Data Vis Dispatch, July 5

The best of last week’s big and small data visualizations

Welcome back to the 52nd edition of Data Vis Dispatch! Every week, we’ll be publishing a collection of the best small and large data visualizations we find, especially from news organizations — to celebrate data journalism, data visualization, simple charts, elaborate maps, and their creators.

Recurring topics this week include Hong Kong history, war in Ukraine, and the U.S. Supreme Court.

Ten days ago, the Supreme Court ruled that abortion is not constitutionally protected by a right to privacy in the United States, overturning its own precedent of 50 years and opening the door for states to ban the procedure entirely:

CNN: Visualizing the inequality of abortion access in a post-Roe America, June 30
The New York Times: Illinois Abortion Clinics Prepare for Rush of Patients After Roe, June 29
Nick Thieme/The Baltimore Banner: “There are a few nice charts in the story, but i just want to highlight this one, comparing views on when abortion should be legal along gender and ideological lines. Progressives of all genders overwhelmingly support universal abortion, while opinions are split for the rest,” July 1 (Tweet, Article)

Dobbs was only one of several radical decisions this term, which also saw major right-wing rulings on environmental regulation, Native sovereignty, separation of church and state, and the ability of states to regulate handguns:

The Washington Post: How the Supreme Court ruled in the major decisions of 2022, June 30
The New York Times: A Transformative Term at the Most Conservative Supreme Court in Nearly a Century, July 1

In election visualizations this week we saw the composition of a new legislature in France, and the spread of election denialism in the United States:

Le Monde: Le poids des postes-clés à l’Assemblée nationale, June 28
NPR: Election deniers have taken their fraud theories on tour — to nearly every state, June 30

Charts on other political and economic issues included homelessness, food access, and rising prices:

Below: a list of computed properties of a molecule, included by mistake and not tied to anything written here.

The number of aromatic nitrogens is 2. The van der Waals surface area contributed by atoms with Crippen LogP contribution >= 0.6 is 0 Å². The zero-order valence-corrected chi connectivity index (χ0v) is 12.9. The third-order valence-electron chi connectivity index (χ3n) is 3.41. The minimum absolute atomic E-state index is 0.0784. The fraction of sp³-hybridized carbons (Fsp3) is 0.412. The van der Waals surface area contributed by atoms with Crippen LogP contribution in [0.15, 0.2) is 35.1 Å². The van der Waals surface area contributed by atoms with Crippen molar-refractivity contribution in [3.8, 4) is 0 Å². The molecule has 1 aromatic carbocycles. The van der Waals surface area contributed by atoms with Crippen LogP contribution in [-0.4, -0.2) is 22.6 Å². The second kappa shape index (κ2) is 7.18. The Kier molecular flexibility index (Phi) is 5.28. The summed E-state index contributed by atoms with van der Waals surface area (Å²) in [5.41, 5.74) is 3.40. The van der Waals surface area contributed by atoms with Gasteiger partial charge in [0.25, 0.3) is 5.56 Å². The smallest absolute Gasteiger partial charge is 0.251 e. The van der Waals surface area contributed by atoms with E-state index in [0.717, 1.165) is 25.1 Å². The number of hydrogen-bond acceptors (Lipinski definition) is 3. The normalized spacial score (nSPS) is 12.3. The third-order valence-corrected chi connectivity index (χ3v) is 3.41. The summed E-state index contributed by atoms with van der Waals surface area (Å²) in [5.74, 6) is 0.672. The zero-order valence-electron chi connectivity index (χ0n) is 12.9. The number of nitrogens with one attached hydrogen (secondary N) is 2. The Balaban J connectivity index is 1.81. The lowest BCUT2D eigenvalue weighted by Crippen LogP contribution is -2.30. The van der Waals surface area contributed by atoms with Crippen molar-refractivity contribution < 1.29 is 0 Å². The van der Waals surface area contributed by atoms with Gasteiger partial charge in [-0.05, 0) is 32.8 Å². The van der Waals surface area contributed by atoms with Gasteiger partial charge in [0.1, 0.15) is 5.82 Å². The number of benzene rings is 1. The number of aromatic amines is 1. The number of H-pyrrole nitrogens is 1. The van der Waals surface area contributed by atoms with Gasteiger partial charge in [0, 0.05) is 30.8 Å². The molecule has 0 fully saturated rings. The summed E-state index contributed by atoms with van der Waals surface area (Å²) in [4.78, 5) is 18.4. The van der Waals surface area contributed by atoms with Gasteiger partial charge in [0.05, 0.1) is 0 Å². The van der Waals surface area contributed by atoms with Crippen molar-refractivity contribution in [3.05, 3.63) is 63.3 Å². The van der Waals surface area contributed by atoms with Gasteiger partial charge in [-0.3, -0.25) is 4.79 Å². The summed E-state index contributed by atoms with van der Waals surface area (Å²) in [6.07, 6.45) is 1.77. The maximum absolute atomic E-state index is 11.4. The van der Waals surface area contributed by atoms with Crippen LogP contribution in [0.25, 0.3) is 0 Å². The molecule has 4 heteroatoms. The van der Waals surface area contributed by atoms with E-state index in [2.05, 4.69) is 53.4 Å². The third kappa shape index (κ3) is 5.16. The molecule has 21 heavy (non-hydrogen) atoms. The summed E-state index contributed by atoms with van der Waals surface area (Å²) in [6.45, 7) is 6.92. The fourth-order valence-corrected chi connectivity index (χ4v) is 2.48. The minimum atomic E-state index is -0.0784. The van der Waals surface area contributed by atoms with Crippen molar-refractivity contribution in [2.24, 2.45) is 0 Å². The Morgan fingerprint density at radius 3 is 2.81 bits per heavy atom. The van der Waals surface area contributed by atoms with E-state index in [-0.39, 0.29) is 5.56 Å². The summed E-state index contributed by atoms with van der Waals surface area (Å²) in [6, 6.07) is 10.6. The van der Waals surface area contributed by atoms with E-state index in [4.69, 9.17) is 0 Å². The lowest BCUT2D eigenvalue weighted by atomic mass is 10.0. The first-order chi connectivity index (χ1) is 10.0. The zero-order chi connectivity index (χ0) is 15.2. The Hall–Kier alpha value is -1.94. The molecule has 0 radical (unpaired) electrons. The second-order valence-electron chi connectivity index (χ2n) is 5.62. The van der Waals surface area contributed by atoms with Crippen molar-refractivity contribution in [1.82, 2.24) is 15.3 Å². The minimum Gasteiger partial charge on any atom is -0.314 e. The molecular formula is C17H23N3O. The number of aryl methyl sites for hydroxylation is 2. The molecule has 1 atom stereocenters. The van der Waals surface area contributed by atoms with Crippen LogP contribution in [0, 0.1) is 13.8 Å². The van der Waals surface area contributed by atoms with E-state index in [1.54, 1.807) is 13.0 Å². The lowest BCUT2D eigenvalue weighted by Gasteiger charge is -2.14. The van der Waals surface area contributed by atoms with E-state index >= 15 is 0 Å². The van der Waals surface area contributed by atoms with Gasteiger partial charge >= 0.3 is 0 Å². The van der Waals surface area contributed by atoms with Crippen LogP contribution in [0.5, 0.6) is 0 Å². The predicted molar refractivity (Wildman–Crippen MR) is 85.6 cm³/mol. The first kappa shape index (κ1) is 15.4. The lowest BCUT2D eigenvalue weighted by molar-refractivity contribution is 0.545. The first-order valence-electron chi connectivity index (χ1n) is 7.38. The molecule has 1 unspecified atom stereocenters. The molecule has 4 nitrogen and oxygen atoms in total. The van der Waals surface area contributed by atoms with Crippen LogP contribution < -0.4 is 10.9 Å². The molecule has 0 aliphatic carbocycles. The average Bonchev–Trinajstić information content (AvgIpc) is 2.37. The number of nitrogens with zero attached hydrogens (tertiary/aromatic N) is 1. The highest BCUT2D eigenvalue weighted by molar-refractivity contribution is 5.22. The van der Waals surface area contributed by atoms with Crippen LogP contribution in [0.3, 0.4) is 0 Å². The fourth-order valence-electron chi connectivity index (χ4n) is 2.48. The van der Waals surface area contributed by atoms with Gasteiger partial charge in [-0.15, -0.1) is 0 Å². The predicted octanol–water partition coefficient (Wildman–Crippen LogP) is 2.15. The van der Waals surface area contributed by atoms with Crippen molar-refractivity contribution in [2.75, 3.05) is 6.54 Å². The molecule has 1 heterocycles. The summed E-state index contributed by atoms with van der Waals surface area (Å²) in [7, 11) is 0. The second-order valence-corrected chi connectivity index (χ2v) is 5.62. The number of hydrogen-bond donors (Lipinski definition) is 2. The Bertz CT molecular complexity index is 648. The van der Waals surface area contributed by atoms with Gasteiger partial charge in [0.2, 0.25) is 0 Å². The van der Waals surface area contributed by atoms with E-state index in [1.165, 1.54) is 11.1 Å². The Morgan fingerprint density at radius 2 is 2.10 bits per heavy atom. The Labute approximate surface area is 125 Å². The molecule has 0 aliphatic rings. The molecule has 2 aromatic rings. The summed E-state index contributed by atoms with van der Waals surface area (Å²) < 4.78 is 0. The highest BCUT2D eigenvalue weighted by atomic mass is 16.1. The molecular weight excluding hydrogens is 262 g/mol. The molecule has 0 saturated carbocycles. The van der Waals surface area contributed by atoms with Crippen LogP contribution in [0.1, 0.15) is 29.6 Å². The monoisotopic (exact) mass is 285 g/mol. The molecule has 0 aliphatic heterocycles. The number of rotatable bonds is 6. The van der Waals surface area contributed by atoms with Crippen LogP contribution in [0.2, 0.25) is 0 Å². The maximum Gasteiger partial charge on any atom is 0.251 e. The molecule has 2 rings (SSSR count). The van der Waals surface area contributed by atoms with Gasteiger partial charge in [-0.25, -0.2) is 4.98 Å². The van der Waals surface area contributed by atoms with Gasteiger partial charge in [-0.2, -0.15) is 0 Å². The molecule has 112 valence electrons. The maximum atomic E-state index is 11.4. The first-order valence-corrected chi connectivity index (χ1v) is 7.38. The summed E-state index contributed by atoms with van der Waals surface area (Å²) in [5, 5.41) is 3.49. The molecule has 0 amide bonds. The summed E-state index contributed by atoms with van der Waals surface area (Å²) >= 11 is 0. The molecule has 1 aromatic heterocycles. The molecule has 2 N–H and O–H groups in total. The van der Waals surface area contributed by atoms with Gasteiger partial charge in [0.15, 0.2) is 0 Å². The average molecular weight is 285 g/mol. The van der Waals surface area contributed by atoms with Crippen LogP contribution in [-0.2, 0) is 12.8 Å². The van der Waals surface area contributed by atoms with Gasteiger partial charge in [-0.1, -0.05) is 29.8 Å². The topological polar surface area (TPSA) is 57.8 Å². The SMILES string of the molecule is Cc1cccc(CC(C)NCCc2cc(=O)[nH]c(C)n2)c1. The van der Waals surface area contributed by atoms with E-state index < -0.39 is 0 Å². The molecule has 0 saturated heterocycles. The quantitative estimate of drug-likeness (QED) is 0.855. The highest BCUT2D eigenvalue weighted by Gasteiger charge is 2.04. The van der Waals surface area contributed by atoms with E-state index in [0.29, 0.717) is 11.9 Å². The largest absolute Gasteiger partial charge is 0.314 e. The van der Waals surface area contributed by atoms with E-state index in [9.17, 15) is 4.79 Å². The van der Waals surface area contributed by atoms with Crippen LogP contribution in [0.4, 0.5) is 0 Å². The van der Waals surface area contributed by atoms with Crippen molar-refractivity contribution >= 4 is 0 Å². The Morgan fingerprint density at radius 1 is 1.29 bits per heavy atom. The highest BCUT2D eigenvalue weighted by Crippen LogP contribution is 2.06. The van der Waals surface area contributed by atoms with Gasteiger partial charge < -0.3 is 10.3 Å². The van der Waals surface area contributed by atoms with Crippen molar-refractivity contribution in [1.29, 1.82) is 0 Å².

The San Francisco Chronicle: What do San Franciscans want to know? Here’s what Google search data reveals, July 2
Zeit Online: Die Meinung der Unsichtbaren, June 30
The San Francisco Chronicle: Key facts about homelessness in San Francisco, June 29
Der Spiegel: Diese Länder trifft die Inflation am härtesten, June 29
The Washington Post: Think U.S. gas prices are high? Here’s how far $40 goes around the world, June 30
Le Monde: Inflation : pourquoi de tels écarts en Europe ?, July 2
The Wall Street Journal: Wild First Half in Markets Sets Stage for More Big Moves in Rest of 2022, July 1

Russia’s invasion of Ukraine continues — and both strategists and civilians are starting to consider what a long war means for them:

The New York Times: Ukrainian counterattacks edge closer to Kherson, July 1
The New York Times: How the Russian Media Spread False Claims About Ukrainian Nazis, July 2
The Economist: Does a protracted conflict favour Russia or Ukraine?, June 30

NBC News: Surge in Ukrainians who fled after the invasion returning home, data shows, June 30

Last Friday was the anniversary of Hong Kong’s reversion to Chinese sovereignty. These charts looked back at the past 25 years, and at the current mood in the city:

The Economist: An Anatomy of Erasure, July 3
The Wall Street Journal: How China’s National Security Law Silences Hong Kong, July 1
Financial Times: The reinvention of Hong Kong, June 30

And it’s another summer of record high temperatures — with the drought, fire, and flooding they bring with them:

Bloomberg: Climate Migration Pushes Bangladesh’s Megacity to the Brink, June 28
El País: Los peores incendios forestales de España: cómo se están intensificando los monstruos de fuego, July 2
Gaëlle Sutton: “Le rapport indique une augmentation des sécheresses météorologiques & agricoles et pointe les risques couplés de stress thermique et de sécheresse pour l’agriculture, ainsi que l’accroissement du retrait-gonflement des argiles (impacts majeurs sur bâtiments),” June 30 (Tweet)
The Washington Post: Summer in America is becoming hotter, longer and more dangerous, July 2

Here’s our first ever “Did You Know?” section, on baby names and wildfires:

The Times: French Kévins reclaim the name, July 2
CNN: Western cities get creative after megadrought leads some to cancel firework displays, July 3

In sports — the Tour de France, water polo, and a crazy cricket chart:

Reuters: 2022 Tour de France, July 1
Krisztina Szűcs: “Swimming is over, Water Polo next! Women’s Quarterfinals from the World Championships,” June 29 (Tweet)
Financial Times: How the England men’s Test cricket team have transformed their fortunes, July 1

Finally, other charts and maps covered primary schooling, the pandemic, migration, and the U.K. census:

The Economist: Young children may benefit from having more male teachers, June 30
The Straits Times: Changes to P1 registration: Are you likely to face balloting at the school of your choice?, June 29
Axios: Catch up quick on COVID, June 30
El País: ¿Qué sucedió en la frontera de Melilla? El paso a paso de la tragedia, July 3
Bloomberg: UK Census Shows Population Aging, Pointing to Strain on Treasury, June 28

What else we found interesting

Quartz: H&M showed bogus environmental scores for its clothing, June 29
Süddeutsche Zeitung: Blühendes Leben, June 29
Financial Times: Would carbon food labels change the way you shop?, June 30

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